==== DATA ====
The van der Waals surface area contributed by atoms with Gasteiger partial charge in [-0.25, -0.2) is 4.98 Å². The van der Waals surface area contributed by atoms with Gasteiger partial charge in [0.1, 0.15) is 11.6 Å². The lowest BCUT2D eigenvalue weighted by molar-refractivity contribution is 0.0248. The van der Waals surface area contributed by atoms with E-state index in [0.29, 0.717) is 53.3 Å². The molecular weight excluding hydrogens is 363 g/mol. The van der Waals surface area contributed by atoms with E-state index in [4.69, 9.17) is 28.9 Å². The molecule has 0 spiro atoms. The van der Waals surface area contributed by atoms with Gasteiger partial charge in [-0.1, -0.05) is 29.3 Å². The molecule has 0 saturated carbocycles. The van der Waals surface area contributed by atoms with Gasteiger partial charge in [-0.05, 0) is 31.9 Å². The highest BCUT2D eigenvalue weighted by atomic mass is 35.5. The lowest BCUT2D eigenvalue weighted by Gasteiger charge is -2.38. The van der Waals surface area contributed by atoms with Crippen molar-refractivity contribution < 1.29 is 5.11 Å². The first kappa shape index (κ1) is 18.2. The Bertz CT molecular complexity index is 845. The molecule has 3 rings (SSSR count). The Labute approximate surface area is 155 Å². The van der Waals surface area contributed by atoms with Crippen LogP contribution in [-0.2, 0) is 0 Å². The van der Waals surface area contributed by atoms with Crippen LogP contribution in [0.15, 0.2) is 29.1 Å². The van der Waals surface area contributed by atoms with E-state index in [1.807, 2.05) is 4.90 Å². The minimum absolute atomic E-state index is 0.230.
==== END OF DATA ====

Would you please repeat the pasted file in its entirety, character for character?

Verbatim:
The van der Waals surface area contributed by atoms with Gasteiger partial charge in [-0.25, -0.2) is 4.98 Å². The van der Waals surface area contributed by atoms with Gasteiger partial charge in [0.1, 0.15) is 11.6 Å². The lowest BCUT2D eigenvalue weighted by molar-refractivity contribution is 0.0248. The van der Waals surface area contributed by atoms with E-state index in [0.29, 0.717) is 53.3 Å². The molecular weight excluding hydrogens is 363 g/mol. The van der Waals surface area contributed by atoms with E-state index in [4.69, 9.17) is 28.9 Å². The molecule has 0 spiro atoms. The van der Waals surface area contributed by atoms with Gasteiger partial charge in [-0.1, -0.05) is 29.3 Å². The molecule has 0 saturated carbocycles. The van der Waals surface area contributed by atoms with Gasteiger partial charge in [-0.05, 0) is 31.9 Å². The highest BCUT2D eigenvalue weighted by atomic mass is 35.5. The lowest BCUT2D eigenvalue weighted by Gasteiger charge is -2.38. The van der Waals surface area contributed by atoms with Crippen molar-refractivity contribution < 1.29 is 5.11 Å². The first kappa shape index (κ1) is 18.2. The Bertz CT molecular complexity index is 845. The molecule has 3 rings (SSSR count). The Labute approximate surface area is 155 Å². The van der Waals surface area contributed by atoms with Crippen LogP contribution in [-0.2, 0) is 0 Å². The van der Waals surface area contributed by atoms with Crippen LogP contribution in [0.15, 0.2) is 29.1 Å². The van der Waals surface area contributed by atoms with E-state index in [1.807, 2.05) is 4.90 Å². The minimum absolute atomic E-state index is 0.230.